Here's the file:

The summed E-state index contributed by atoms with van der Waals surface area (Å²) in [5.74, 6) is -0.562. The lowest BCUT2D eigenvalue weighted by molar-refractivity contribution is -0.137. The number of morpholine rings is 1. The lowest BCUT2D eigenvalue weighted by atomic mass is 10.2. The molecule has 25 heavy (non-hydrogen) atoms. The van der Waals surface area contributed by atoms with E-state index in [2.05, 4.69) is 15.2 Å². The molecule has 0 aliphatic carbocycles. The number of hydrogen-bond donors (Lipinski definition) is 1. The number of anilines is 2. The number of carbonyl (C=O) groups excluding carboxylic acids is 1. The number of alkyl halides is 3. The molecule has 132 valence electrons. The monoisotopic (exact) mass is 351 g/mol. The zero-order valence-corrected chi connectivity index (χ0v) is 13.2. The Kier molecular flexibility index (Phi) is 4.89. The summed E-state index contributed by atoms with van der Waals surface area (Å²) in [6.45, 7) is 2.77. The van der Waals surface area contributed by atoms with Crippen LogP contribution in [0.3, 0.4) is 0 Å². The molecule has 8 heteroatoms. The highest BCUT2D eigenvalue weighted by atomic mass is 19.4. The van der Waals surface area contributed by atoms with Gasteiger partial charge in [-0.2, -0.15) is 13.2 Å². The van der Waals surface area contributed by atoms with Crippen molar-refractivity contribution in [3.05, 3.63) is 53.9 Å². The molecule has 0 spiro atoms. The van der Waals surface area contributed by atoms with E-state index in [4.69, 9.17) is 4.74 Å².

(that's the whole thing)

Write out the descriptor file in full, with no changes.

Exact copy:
The summed E-state index contributed by atoms with van der Waals surface area (Å²) in [5.74, 6) is -0.562. The lowest BCUT2D eigenvalue weighted by molar-refractivity contribution is -0.137. The number of morpholine rings is 1. The lowest BCUT2D eigenvalue weighted by atomic mass is 10.2. The molecule has 25 heavy (non-hydrogen) atoms. The van der Waals surface area contributed by atoms with E-state index in [2.05, 4.69) is 15.2 Å². The molecule has 0 aliphatic carbocycles. The number of hydrogen-bond donors (Lipinski definition) is 1. The number of anilines is 2. The number of carbonyl (C=O) groups excluding carboxylic acids is 1. The number of alkyl halides is 3. The molecule has 132 valence electrons. The monoisotopic (exact) mass is 351 g/mol. The zero-order valence-corrected chi connectivity index (χ0v) is 13.2. The Kier molecular flexibility index (Phi) is 4.89. The summed E-state index contributed by atoms with van der Waals surface area (Å²) in [6.45, 7) is 2.77. The van der Waals surface area contributed by atoms with Crippen LogP contribution in [0.3, 0.4) is 0 Å². The molecule has 8 heteroatoms. The highest BCUT2D eigenvalue weighted by atomic mass is 19.4. The van der Waals surface area contributed by atoms with Gasteiger partial charge in [-0.2, -0.15) is 13.2 Å². The van der Waals surface area contributed by atoms with Crippen molar-refractivity contribution in [3.05, 3.63) is 53.9 Å². The molecule has 0 spiro atoms. The van der Waals surface area contributed by atoms with E-state index in [4.69, 9.17) is 4.74 Å².